Page:VCH Surrey 1.djvu/68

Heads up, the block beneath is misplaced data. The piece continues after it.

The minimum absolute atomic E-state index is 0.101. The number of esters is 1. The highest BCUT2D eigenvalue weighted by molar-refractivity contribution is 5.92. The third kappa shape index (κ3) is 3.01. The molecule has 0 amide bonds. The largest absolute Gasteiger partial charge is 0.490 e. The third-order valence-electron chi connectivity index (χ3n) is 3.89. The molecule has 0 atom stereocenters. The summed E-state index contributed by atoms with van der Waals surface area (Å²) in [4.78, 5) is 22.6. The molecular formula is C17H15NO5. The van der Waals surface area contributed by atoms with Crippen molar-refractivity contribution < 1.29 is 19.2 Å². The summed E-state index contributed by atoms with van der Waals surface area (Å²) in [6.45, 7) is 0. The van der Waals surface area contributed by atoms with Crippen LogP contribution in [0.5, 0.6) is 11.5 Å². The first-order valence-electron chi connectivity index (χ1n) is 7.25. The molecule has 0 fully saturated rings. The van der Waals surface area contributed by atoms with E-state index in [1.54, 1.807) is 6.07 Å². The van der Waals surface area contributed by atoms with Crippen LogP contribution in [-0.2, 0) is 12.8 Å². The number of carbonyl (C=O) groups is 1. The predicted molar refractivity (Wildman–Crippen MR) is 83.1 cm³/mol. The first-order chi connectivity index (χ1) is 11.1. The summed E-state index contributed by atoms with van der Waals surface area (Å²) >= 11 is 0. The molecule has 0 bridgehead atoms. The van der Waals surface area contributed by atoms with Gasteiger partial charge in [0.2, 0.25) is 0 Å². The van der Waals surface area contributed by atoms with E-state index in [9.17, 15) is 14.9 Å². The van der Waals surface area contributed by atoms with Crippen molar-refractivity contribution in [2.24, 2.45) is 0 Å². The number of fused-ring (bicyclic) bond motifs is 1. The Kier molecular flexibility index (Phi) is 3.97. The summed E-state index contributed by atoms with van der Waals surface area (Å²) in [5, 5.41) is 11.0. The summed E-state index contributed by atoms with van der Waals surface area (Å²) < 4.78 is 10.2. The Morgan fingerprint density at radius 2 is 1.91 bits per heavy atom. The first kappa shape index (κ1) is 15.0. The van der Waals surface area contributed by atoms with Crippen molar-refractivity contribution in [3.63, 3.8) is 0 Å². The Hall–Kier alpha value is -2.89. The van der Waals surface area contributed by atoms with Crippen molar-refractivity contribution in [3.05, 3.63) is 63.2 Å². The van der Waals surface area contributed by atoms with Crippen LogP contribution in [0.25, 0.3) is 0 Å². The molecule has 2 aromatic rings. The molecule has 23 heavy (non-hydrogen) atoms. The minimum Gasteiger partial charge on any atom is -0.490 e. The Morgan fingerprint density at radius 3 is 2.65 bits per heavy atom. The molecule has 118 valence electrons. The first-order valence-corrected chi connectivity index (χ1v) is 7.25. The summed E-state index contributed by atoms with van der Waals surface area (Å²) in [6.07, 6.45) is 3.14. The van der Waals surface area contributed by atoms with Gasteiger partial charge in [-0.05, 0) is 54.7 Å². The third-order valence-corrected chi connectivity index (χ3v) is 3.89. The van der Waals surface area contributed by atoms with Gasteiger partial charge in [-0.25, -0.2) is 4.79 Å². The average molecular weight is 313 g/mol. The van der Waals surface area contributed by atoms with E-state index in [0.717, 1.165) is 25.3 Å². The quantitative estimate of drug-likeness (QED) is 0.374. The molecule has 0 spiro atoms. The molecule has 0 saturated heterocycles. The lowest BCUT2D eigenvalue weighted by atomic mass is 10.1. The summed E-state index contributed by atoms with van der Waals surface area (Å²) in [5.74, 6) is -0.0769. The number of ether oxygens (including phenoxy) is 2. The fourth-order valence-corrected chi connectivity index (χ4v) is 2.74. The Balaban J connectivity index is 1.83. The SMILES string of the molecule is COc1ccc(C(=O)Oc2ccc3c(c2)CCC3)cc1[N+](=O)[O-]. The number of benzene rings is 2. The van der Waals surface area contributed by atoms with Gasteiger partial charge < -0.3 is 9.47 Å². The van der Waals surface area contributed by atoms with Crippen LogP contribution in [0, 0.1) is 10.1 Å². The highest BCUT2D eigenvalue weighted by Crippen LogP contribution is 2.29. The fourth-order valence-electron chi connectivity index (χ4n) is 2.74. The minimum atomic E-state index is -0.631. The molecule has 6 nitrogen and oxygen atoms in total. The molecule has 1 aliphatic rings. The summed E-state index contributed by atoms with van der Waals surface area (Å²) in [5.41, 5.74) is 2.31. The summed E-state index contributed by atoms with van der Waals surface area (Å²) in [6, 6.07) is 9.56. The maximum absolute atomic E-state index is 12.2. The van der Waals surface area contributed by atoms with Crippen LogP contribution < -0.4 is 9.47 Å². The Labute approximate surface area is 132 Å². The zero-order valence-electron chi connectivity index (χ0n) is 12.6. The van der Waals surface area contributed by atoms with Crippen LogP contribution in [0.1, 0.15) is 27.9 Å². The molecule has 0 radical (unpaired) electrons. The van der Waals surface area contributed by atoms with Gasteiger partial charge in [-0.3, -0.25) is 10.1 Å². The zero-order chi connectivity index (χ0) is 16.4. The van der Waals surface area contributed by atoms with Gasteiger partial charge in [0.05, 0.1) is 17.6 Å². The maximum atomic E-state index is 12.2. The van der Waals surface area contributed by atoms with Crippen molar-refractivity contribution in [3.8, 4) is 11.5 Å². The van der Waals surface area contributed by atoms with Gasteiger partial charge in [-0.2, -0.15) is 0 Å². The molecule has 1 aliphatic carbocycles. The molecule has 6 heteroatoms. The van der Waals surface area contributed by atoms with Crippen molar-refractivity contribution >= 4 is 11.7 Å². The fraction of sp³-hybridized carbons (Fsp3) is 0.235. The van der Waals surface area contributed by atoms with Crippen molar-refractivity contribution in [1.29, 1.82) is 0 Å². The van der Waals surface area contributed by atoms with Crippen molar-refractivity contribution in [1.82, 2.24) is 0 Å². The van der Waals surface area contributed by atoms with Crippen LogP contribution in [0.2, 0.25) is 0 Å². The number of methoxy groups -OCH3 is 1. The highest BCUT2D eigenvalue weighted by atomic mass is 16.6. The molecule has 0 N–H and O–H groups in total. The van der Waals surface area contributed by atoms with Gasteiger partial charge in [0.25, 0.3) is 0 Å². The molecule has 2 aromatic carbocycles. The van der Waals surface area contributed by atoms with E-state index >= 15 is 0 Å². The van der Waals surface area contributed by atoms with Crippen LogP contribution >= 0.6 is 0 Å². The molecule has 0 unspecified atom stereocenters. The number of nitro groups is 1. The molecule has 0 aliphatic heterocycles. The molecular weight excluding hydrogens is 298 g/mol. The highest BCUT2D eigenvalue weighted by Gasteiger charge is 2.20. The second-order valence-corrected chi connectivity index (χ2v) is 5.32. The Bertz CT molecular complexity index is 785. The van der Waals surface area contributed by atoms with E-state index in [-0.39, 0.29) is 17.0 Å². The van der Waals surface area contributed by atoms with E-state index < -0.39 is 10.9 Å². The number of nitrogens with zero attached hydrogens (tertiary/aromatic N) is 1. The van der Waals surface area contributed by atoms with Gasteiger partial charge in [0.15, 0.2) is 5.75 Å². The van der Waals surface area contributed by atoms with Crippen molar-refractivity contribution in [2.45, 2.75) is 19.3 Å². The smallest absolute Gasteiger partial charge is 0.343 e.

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A HISTORY OF SURREY its many-ridged teeth being uniformly conical instead of more or less distinctly trihedral. The second reptile is a huge marine turtle allied to the existing leathery turtle (Dermatocbelys) ; it was named by the present writer 1 Protostega anglica on the evidence of two imperfect specimens of the upper arm-bone (humerus) in the British Museum, one of which was obtained from the chalk of Lewes and the other from that of Dorking. In several geological works it is stated that remains of another reptile, Mosasaurus graci/ts, have been met with in the chalk of the county. These, however, are now known to belong to fishes of the genus Pacbyrhizodus, whose teeth are of unusual size and strength. Some of the most common fish-remains that occur in the Surrey chalk are the well-known crushing palatal teeth of rays of the genus Ptychodus, of which several species are represented in the county. Of Ptychodus mammillaris the British Museum possesses twenty associated teeth in a block of chalk from Guildford, and likewise an associated set of twenty-three teeth obtained from the same locality in 1851 ; in addition to these there are also teeth from the chalk of Dorking. In the same collection there are likewise teeth of Pt. rugosus from Guildford, of Pt. decurrens from Dorking, as well as of Pt. polygyrus from a chalk-pit on St. Catherine's Hill near Guildford, while, there is a single large tooth of Pt. latissimus from Croydon and a smaller one referable to the same species from Guildford. A Cretaceous ray belonging to the genus Squatina is represented in the national collection by several vertebra? from the chalk of Dorking. Among sharks, a tooth from the chalk of Guildford in the British Museum is referable to Notidanus microdon, one of the comb-toothed representatives of the group. In the same collection are an associated set of eleven vertebrae and a fin-spine from Guildford, as well as a tooth from Warlingham near Croydon, referable to Cestracion rugosus, a com- paratively rare species of pavement-toothed shark, nearly related to the living Australian representative of the genus. Another type of pavement-toothed shark is represented by Synecbodus illingivortbi (formerly known as Acrodus] of which the British Museum possesses teeth from the chalk of Guildford and Dorking. Among other sharks Scapanorhynchus rhaphiodon is represented in the national collection by teeth from the upper chalk of Shalford near Guildford, and Purley near Croydon, as well as by others from the lower chalk of Guildford. Scapanorhynchus was long regarded as an extinct type, but it appears closely allied to, if not identical with, a living Japanese form described as Mitsikurina. Of porbeagle sharks (Lamna) the British Museum con- tains teeth from Surrey belonging to two species, L. sulcata and L. appendi- culata, the latter being frequently referred to as Otodus appendiculatus. Two teeth from the lower chalk of Guildford in the same collection are assigned to the nearly related Oxyrbina angustidens, while the remains of 1 Catalo&te Fossil Reptilia British Museum, pt. iii. p. 229 (1889). 30